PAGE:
I knew how badly my wife missed Japan, and so it wasn’t long after we were married that I asked her what the Japanese word for “good night” was. Thereafter, every night before we went to bed, I would kiss her three times and tell her, “Oyasumi.” Then she would say back to me, “Good night,” in English. It became a ritual from which we never varied. We always wished each other a pleasant night’s sleep in the other’s native language. We did this so we would never forget who we really were and where we came from. Even though we were in love and thankful to be together, we did this to remind ourselves that this place was not really our home and never would be, and that no matter what happened, she was still Japanese, and I was still American.

It wasn’t a month or two after we were married that Hitomi was pregnant. I can’t remember the last time I was so happy, certainly no time in North Korea. With a couple more months of getting to know one another, we had learned to trust one another completely and rely on each other absolutely, and with the added excitement of having a child together, we were now truly falling in love with each other.

Things were going so well that of course I was not happy when I was told that I was being moved away from my beautiful, newly pregnant wife for a few weeks to a few months for a new assignment. And what was the assignment? I was being ordered to act in a movie. I remember one time I was watching TV in 1978. All TV in North Korea is propaganda—the worst stuff you have ever seen, but still, it is there, so you watch. It was a movie about the North Korean war (all movies in North Korea are about war, and North Korea always wins), and who popped up on the screen? Parrish, playing the part of a British army officer! I couldn’t believe it. It was an early installment of a multipart movie called Nameless Heroes that eventually stretched to twenty installments. Well, 1980 had rolled around, and the Organization needed me to play a new part in Nameless Heroes: the evil Dr. Kelton, a U.S. warmonger and capitalist based in South Korea whose goal in life was to keep the war going to benefit American arms manufacturers. They shaved my head on top, since my character was supposed to be balding, and I wore heavily caked makeup. I can still remember my first line. I was talking to Claus, the Seoul CIA station chief (played by an Italian vice dean of the music college in Pyongyang), and I yelled: “You coward! You didn’t keep the secrets! I will personally telephone the representative of the Federal States, Carl Vinson.” (I knew who Carl Vinson was, but what the hell the “Federal States” were, I had no idea. Still, that was the line, so I said it.)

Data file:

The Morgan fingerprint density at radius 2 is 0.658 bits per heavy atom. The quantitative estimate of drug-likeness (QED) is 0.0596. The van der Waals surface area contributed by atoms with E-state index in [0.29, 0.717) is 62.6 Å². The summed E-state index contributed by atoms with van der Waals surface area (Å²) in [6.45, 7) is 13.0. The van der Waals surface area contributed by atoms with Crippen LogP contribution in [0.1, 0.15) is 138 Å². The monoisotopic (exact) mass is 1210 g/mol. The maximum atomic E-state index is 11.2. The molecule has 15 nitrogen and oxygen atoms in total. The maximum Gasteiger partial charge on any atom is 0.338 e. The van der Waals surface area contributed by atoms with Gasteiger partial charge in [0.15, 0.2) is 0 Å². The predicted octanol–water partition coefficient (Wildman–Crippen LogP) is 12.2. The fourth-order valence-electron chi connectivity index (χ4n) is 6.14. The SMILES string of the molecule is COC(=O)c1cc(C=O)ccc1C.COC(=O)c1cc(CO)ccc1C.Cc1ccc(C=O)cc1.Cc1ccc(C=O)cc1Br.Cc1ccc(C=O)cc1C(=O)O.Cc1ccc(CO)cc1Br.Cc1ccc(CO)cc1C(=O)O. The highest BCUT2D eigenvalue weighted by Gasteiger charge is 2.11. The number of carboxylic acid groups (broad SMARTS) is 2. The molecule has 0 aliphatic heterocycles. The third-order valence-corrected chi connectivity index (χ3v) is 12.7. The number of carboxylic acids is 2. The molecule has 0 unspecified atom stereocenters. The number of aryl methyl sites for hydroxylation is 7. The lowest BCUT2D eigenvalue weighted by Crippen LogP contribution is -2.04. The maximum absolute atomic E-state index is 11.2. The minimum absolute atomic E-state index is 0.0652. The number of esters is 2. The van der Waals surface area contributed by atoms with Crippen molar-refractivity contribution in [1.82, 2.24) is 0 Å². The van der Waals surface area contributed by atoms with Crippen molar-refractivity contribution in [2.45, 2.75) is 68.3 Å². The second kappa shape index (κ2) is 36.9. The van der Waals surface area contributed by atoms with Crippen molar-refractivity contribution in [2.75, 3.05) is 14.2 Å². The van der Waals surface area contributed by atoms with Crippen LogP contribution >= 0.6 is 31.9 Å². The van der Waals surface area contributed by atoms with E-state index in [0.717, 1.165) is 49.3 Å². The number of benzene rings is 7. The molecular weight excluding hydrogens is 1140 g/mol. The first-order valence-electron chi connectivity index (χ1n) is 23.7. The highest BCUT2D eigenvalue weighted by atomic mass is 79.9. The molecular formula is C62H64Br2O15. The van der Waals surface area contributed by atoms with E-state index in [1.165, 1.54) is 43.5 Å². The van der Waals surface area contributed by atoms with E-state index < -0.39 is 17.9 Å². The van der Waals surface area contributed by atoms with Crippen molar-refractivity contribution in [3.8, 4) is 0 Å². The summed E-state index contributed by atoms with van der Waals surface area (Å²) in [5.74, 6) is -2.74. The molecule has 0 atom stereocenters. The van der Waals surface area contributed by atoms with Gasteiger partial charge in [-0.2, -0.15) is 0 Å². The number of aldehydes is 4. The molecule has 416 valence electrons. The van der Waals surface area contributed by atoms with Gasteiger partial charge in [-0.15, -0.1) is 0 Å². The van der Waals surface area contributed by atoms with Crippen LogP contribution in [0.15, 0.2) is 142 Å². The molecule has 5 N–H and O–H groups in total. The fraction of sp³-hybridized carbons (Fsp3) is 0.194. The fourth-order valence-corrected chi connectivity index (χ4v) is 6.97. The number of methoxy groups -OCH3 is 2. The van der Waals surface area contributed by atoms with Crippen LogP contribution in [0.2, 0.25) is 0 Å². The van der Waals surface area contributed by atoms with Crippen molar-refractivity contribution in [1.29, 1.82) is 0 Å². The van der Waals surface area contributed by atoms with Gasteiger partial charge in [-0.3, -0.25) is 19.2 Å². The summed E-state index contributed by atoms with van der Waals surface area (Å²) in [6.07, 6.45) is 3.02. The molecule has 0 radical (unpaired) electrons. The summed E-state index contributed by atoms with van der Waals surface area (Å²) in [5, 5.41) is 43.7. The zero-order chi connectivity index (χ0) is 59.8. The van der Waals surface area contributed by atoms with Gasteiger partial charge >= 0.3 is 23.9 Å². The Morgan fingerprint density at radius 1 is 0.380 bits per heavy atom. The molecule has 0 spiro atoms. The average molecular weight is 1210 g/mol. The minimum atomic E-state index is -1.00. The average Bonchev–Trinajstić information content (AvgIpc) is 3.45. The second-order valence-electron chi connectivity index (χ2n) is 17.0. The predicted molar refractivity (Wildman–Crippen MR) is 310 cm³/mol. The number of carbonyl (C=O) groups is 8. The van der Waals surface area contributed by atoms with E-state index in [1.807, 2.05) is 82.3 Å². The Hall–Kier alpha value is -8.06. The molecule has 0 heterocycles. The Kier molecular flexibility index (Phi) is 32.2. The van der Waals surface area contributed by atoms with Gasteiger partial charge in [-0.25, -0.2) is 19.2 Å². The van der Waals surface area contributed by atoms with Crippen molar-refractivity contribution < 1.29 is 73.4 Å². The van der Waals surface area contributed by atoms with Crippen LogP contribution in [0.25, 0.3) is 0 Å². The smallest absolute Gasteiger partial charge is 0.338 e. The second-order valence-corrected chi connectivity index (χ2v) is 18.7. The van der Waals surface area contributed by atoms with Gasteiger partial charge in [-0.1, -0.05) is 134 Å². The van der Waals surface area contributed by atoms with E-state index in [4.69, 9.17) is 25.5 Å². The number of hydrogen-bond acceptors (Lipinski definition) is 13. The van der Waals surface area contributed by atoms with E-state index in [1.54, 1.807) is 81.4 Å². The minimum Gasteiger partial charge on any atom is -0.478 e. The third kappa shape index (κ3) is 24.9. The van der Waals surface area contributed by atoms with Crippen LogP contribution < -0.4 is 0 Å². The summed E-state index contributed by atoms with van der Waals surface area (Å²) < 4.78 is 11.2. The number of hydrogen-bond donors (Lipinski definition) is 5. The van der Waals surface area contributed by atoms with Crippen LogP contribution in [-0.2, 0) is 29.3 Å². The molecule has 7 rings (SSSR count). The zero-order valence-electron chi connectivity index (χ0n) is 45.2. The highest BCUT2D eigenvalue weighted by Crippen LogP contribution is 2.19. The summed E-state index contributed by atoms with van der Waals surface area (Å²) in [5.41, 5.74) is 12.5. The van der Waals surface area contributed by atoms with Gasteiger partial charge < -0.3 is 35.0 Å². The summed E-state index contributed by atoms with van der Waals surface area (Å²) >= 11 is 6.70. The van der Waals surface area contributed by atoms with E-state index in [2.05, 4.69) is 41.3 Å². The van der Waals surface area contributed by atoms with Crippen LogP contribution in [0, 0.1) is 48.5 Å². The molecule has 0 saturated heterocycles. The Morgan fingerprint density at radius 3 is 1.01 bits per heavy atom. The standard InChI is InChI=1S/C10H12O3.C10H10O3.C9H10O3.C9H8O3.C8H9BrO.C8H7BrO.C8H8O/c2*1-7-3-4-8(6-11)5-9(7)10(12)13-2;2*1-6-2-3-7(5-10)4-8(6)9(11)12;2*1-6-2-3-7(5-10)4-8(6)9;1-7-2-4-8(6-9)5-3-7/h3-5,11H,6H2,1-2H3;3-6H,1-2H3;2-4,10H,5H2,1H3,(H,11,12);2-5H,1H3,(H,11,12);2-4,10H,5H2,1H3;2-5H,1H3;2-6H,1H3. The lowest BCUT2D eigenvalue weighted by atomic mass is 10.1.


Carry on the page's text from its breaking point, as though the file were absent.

The North Korean movie industry is a joke, of course. The studio, called the Korean Feature Film Studio, was near Manyongdae, by one of my old houses (and Kim Il-sung’s ancestral homeland) and about one hour from my current home. Just the fact that they would need us four Americans to act should tell you something about how sorry a state their movie industry was in. Abshier played a CIA agent in Seoul working under Claus. Dresnok was a major in the U.S. Army who owned an aluminum mine in America and thus had a business interest in continuing the war as well. The costumes were often totally ridiculous (the foreign military uniforms, for example, never looked authentic), and they didn’t have a lot of sets or props.

BOOK: The Reluctant Communist